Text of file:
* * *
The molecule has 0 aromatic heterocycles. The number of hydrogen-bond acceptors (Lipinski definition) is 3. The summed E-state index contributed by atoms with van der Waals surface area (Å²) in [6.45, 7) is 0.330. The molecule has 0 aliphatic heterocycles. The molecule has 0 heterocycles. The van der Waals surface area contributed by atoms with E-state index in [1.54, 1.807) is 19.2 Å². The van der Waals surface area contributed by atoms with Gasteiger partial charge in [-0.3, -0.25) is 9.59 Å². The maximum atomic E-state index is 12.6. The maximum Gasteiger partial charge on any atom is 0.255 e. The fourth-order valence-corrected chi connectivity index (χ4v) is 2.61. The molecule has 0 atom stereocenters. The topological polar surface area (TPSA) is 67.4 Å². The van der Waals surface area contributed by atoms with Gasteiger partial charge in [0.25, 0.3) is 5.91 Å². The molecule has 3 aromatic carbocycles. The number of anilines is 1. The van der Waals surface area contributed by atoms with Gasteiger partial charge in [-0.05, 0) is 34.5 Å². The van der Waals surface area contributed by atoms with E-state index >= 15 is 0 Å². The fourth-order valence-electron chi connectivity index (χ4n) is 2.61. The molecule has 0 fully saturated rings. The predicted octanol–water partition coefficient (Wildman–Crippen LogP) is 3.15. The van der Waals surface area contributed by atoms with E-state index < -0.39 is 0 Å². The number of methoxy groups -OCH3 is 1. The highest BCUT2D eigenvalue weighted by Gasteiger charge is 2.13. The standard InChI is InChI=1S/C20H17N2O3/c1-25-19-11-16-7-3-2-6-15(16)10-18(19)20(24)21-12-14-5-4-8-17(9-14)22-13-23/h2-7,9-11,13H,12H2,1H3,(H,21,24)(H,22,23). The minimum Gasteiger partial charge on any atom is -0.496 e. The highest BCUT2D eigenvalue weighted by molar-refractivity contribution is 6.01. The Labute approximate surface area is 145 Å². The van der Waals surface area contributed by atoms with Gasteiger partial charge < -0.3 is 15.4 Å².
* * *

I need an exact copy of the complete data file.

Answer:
The molecule has 0 aromatic heterocycles. The number of hydrogen-bond acceptors (Lipinski definition) is 3. The summed E-state index contributed by atoms with van der Waals surface area (Å²) in [6.45, 7) is 0.330. The molecule has 0 aliphatic heterocycles. The molecule has 0 heterocycles. The van der Waals surface area contributed by atoms with E-state index in [1.54, 1.807) is 19.2 Å². The van der Waals surface area contributed by atoms with Gasteiger partial charge in [-0.3, -0.25) is 9.59 Å². The maximum atomic E-state index is 12.6. The maximum Gasteiger partial charge on any atom is 0.255 e. The fourth-order valence-corrected chi connectivity index (χ4v) is 2.61. The molecule has 0 atom stereocenters. The topological polar surface area (TPSA) is 67.4 Å². The van der Waals surface area contributed by atoms with Gasteiger partial charge in [0.25, 0.3) is 5.91 Å². The molecule has 3 aromatic carbocycles. The number of anilines is 1. The van der Waals surface area contributed by atoms with Gasteiger partial charge in [-0.05, 0) is 34.5 Å². The van der Waals surface area contributed by atoms with E-state index >= 15 is 0 Å². The fourth-order valence-electron chi connectivity index (χ4n) is 2.61. The molecule has 0 fully saturated rings. The predicted octanol–water partition coefficient (Wildman–Crippen LogP) is 3.15. The van der Waals surface area contributed by atoms with E-state index < -0.39 is 0 Å². The number of methoxy groups -OCH3 is 1. The highest BCUT2D eigenvalue weighted by Gasteiger charge is 2.13. The standard InChI is InChI=1S/C20H17N2O3/c1-25-19-11-16-7-3-2-6-15(16)10-18(19)20(24)21-12-14-5-4-8-17(9-14)22-13-23/h2-7,9-11,13H,12H2,1H3,(H,21,24)(H,22,23). The minimum Gasteiger partial charge on any atom is -0.496 e. The highest BCUT2D eigenvalue weighted by molar-refractivity contribution is 6.01. The Labute approximate surface area is 145 Å². The van der Waals surface area contributed by atoms with Gasteiger partial charge < -0.3 is 15.4 Å².